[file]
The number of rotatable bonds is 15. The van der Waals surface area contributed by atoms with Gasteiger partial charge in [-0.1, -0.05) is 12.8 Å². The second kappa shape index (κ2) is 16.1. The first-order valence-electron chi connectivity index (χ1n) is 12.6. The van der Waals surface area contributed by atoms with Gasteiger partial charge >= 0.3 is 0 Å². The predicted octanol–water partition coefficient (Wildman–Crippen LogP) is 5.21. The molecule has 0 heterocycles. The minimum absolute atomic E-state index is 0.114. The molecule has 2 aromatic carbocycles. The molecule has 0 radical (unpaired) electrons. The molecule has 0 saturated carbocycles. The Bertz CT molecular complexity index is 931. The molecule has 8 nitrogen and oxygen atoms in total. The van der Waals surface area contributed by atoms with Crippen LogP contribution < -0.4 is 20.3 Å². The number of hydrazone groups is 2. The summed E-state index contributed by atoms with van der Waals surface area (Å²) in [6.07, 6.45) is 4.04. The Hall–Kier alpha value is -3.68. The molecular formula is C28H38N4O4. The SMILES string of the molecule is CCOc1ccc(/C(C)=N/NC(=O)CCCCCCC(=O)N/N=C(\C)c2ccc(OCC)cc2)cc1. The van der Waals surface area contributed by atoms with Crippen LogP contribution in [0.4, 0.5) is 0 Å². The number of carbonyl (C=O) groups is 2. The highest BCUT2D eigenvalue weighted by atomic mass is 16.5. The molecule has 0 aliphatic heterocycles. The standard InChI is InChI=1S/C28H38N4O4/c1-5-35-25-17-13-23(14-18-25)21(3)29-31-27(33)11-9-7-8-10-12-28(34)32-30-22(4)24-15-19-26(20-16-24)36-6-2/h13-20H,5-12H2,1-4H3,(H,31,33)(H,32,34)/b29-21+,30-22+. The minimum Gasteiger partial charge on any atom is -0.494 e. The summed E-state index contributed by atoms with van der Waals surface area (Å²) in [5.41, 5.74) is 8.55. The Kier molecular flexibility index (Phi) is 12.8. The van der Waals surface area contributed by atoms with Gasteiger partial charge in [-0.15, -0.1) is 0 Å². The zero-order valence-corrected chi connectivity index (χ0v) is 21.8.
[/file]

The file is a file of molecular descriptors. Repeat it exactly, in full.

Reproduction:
The number of rotatable bonds is 15. The van der Waals surface area contributed by atoms with Gasteiger partial charge in [-0.1, -0.05) is 12.8 Å². The second kappa shape index (κ2) is 16.1. The first-order valence-electron chi connectivity index (χ1n) is 12.6. The van der Waals surface area contributed by atoms with Gasteiger partial charge >= 0.3 is 0 Å². The predicted octanol–water partition coefficient (Wildman–Crippen LogP) is 5.21. The molecule has 0 heterocycles. The minimum absolute atomic E-state index is 0.114. The molecule has 2 aromatic carbocycles. The molecule has 0 radical (unpaired) electrons. The molecule has 0 saturated carbocycles. The Bertz CT molecular complexity index is 931. The molecule has 8 nitrogen and oxygen atoms in total. The van der Waals surface area contributed by atoms with Crippen LogP contribution < -0.4 is 20.3 Å². The number of hydrazone groups is 2. The summed E-state index contributed by atoms with van der Waals surface area (Å²) in [6.07, 6.45) is 4.04. The Hall–Kier alpha value is -3.68. The molecular formula is C28H38N4O4. The SMILES string of the molecule is CCOc1ccc(/C(C)=N/NC(=O)CCCCCCC(=O)N/N=C(\C)c2ccc(OCC)cc2)cc1. The van der Waals surface area contributed by atoms with Crippen LogP contribution in [0.4, 0.5) is 0 Å². The number of carbonyl (C=O) groups is 2. The highest BCUT2D eigenvalue weighted by atomic mass is 16.5. The molecule has 0 aliphatic heterocycles. The standard InChI is InChI=1S/C28H38N4O4/c1-5-35-25-17-13-23(14-18-25)21(3)29-31-27(33)11-9-7-8-10-12-28(34)32-30-22(4)24-15-19-26(20-16-24)36-6-2/h13-20H,5-12H2,1-4H3,(H,31,33)(H,32,34)/b29-21+,30-22+. The minimum Gasteiger partial charge on any atom is -0.494 e. The summed E-state index contributed by atoms with van der Waals surface area (Å²) in [5.41, 5.74) is 8.55. The Kier molecular flexibility index (Phi) is 12.8. The van der Waals surface area contributed by atoms with Gasteiger partial charge in [-0.15, -0.1) is 0 Å². The zero-order valence-corrected chi connectivity index (χ0v) is 21.8.